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Lecture 12

ECON 2105 Lecture 12: The International Economy

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ECON 2105
Till Schreiber

ECON 2105 - Lecture 12: The International Economy Exchange Rates - One US dollar buys 109 Japanese Yen: 109 JPY/USD - One US dollar buys 0.94 Euros: 0.94 EUR/USD • But the Euro-USD exchange rate is most often quoted as per one Euro, so 1.06 USD/EUR - How many Euros do you get for US $2000? • $2000*0.94 Euros = 1880 Euros - This does not tell us about purchasing power! - Exchange rates that you read about are nominal exchange rates - Exchange rates are determined by supply and demand • Some US businesses sell goods or services overseas and sell Euros and buy dollars, while some European businesses do the opposite • Households go on vacations and need foreign currency • Dwarfed by financial flows: speculation about future exchange movements and attractive investment opportunities abroad - main source of action in the foreign exchange market, more so than previous 2 (those make up less than 1% of action in the foreign exchange market) - The equilibrium exchange rate equalizes currencies bought and sold; it holds for all currencies in all countries • Sometimes not everyone can buy and sell currency freely (ex. China) • The government (Central Bank) may also be a major buyer or seller (ex. China) • Equilibrium implies that payments to the ROW = payments from the ROW - Appreciation: if one of the currencies can buy more of the other than it previously could, it has appreciated • The other currency has depreciated • If the USD/EUR exchange rate rises to 1.3 from the 1.06 it is today, the Euro appreciates and the USD depreciates - Weaker exchange rate may help exporters (when your own currency is weaker relative to other currency, foreigners will purchase goods from your country) - Euro has depreciated in recent years Law of One Price: idea that a good should sell for the same price everywhere - Is approximate due to transportation costs, trade barriers, and tariffs - Arbitrage: exploiting a difference in price • Buy where the price is low and sell where the price is high • Enforces the law of one price - How well does law of one price hold for: U.S. Treasury bonds? Perfectly • Gold? Physical delivery has shipping costs, otherwise there is one global price • Haircuts? Does not hold at all for services • Land? Cannot be traded internationally; does not hold at all • Prescription drugs? Trade barriers; does not hold • Big Macs? Identical good worldwide - Poorer countries have cheaper labor and rents, thus usually lower prices - If you buy stuff in the country where goods are cheaper, there will be a higher demand for that country’s currency = the currency will appreciate and the goods will balance in price - Law of one price implies that the cost of the market basket in the U.S., converted to Euros, should be the same as in Germany • If goods costing $2500 in the U.S. cost 2000 Euros in Germany, then the exchange rate should be $1=0.8 EUR (1.25 USD/EURO); this would make the basket of goods cost the same • Assume the U.S. price level doubles and the market basket now costs $5000, but Germany has no inflation (inflation = less purchasing power domestically and in foreign exchange market) - The law of one price implies that the dollar must fall to 0.40 USD/EUR because that equalizes the cost of the market baskets Purchasing Power Parity (PPP) - When exchange rates adjust to equate costs there is purchasing power party (PPP) • If PPP holds, differences in inflation rates account for all changes in exchange rates - Exchange rates equalize trade and financial flows internationally • A strong USD makes exports costly and imports cheap, resulting in a large trade deficit • ROW savings then balances the Federal deficit - Today, capital/asset flows are more important than trade flows for determining many exchange rates • Foreigners (China, oil exporters, etc) want to buy U.S. assets • Our “exports” of assets necessitates the trade deficit - When a currency is weak, the central bank may boost interest rates to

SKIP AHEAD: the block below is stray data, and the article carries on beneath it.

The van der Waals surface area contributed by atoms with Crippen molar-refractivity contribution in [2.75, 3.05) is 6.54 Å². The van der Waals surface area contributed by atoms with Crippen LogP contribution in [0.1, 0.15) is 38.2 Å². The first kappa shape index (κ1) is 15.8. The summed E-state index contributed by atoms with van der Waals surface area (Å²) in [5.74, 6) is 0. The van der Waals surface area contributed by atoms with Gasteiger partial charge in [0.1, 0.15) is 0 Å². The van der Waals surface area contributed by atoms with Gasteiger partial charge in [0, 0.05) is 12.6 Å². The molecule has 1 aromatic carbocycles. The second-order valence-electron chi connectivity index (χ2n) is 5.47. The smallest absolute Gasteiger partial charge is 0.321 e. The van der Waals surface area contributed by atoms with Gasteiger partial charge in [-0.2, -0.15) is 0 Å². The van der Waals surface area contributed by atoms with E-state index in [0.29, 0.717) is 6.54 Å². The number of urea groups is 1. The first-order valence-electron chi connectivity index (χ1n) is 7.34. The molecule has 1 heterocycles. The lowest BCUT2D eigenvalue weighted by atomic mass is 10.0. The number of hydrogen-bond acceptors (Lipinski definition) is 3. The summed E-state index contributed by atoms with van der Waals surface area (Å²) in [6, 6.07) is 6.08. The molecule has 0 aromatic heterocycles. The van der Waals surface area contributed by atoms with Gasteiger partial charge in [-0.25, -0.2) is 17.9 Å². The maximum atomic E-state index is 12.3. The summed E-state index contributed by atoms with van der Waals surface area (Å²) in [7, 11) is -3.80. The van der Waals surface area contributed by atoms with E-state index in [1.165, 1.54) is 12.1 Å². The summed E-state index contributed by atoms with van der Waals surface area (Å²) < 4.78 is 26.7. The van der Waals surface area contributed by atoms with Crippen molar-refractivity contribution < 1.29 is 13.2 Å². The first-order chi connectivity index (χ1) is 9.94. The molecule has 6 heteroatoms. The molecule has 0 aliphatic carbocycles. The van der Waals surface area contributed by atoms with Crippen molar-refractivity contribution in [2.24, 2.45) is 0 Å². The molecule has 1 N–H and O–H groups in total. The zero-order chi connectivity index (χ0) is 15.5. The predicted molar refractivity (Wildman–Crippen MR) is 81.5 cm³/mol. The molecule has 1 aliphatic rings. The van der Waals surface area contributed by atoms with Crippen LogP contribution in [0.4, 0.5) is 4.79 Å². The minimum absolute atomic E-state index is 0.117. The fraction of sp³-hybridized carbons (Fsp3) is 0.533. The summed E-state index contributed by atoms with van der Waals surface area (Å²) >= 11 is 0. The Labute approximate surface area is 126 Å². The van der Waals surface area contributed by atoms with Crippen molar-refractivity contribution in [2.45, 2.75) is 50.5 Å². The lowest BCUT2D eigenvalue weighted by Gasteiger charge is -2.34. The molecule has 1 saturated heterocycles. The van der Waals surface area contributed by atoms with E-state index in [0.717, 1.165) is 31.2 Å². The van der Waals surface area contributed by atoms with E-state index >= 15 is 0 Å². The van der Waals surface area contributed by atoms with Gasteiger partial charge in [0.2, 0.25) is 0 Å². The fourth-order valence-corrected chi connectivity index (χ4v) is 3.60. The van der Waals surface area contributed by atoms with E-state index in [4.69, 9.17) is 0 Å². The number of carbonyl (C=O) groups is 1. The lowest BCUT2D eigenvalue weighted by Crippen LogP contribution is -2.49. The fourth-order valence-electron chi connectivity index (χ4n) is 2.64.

“defend” it • This happened when crises occurred in many emerging markets in the 1990s and Russia in 2015 - Today, some central banks don’t want their currency to become to
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